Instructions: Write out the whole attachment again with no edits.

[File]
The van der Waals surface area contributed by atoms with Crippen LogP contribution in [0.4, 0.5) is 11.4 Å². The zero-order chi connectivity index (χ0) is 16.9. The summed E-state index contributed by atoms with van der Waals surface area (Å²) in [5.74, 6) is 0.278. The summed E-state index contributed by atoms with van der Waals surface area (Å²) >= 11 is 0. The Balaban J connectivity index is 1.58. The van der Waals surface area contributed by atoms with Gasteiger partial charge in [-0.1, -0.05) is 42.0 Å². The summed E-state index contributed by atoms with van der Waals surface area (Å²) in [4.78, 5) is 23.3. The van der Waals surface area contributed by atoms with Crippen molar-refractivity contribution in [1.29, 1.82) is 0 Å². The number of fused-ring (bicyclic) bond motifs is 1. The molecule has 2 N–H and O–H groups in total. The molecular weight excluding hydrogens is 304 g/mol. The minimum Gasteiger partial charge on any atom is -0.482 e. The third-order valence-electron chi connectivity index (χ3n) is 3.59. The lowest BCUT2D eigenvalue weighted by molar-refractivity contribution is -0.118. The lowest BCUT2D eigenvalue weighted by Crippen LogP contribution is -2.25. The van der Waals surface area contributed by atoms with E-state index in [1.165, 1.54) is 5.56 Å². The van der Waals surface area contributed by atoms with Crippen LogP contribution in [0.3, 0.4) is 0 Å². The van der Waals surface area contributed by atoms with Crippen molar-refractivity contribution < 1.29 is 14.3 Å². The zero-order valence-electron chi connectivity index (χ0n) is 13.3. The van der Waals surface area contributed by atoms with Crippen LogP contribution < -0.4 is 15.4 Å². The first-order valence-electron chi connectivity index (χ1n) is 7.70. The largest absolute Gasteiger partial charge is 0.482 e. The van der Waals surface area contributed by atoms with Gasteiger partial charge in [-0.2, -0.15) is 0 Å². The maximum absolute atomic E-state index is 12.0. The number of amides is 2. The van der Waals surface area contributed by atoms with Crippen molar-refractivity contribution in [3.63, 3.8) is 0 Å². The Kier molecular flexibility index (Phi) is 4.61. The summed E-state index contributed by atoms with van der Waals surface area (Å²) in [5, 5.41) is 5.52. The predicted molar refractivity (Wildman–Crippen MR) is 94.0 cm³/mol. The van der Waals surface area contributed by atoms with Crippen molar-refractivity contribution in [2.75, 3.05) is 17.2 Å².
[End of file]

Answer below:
The van der Waals surface area contributed by atoms with Crippen LogP contribution in [0.4, 0.5) is 11.4 Å². The zero-order chi connectivity index (χ0) is 16.9. The summed E-state index contributed by atoms with van der Waals surface area (Å²) in [5.74, 6) is 0.278. The summed E-state index contributed by atoms with van der Waals surface area (Å²) >= 11 is 0. The Balaban J connectivity index is 1.58. The van der Waals surface area contributed by atoms with Gasteiger partial charge in [-0.1, -0.05) is 42.0 Å². The summed E-state index contributed by atoms with van der Waals surface area (Å²) in [4.78, 5) is 23.3. The van der Waals surface area contributed by atoms with Crippen molar-refractivity contribution in [1.29, 1.82) is 0 Å². The number of fused-ring (bicyclic) bond motifs is 1. The molecule has 2 N–H and O–H groups in total. The molecular weight excluding hydrogens is 304 g/mol. The minimum Gasteiger partial charge on any atom is -0.482 e. The third-order valence-electron chi connectivity index (χ3n) is 3.59. The lowest BCUT2D eigenvalue weighted by molar-refractivity contribution is -0.118. The lowest BCUT2D eigenvalue weighted by Crippen LogP contribution is -2.25. The van der Waals surface area contributed by atoms with E-state index in [1.165, 1.54) is 5.56 Å². The van der Waals surface area contributed by atoms with Crippen LogP contribution in [0.3, 0.4) is 0 Å². The van der Waals surface area contributed by atoms with Crippen molar-refractivity contribution < 1.29 is 14.3 Å². The zero-order valence-electron chi connectivity index (χ0n) is 13.3. The van der Waals surface area contributed by atoms with Crippen LogP contribution < -0.4 is 15.4 Å². The first-order valence-electron chi connectivity index (χ1n) is 7.70. The largest absolute Gasteiger partial charge is 0.482 e. The van der Waals surface area contributed by atoms with Gasteiger partial charge in [-0.2, -0.15) is 0 Å². The maximum absolute atomic E-state index is 12.0. The number of amides is 2. The van der Waals surface area contributed by atoms with Crippen molar-refractivity contribution in [3.63, 3.8) is 0 Å². The Kier molecular flexibility index (Phi) is 4.61. The summed E-state index contributed by atoms with van der Waals surface area (Å²) in [5, 5.41) is 5.52. The predicted molar refractivity (Wildman–Crippen MR) is 94.0 cm³/mol. The van der Waals surface area contributed by atoms with Crippen molar-refractivity contribution in [2.75, 3.05) is 17.2 Å².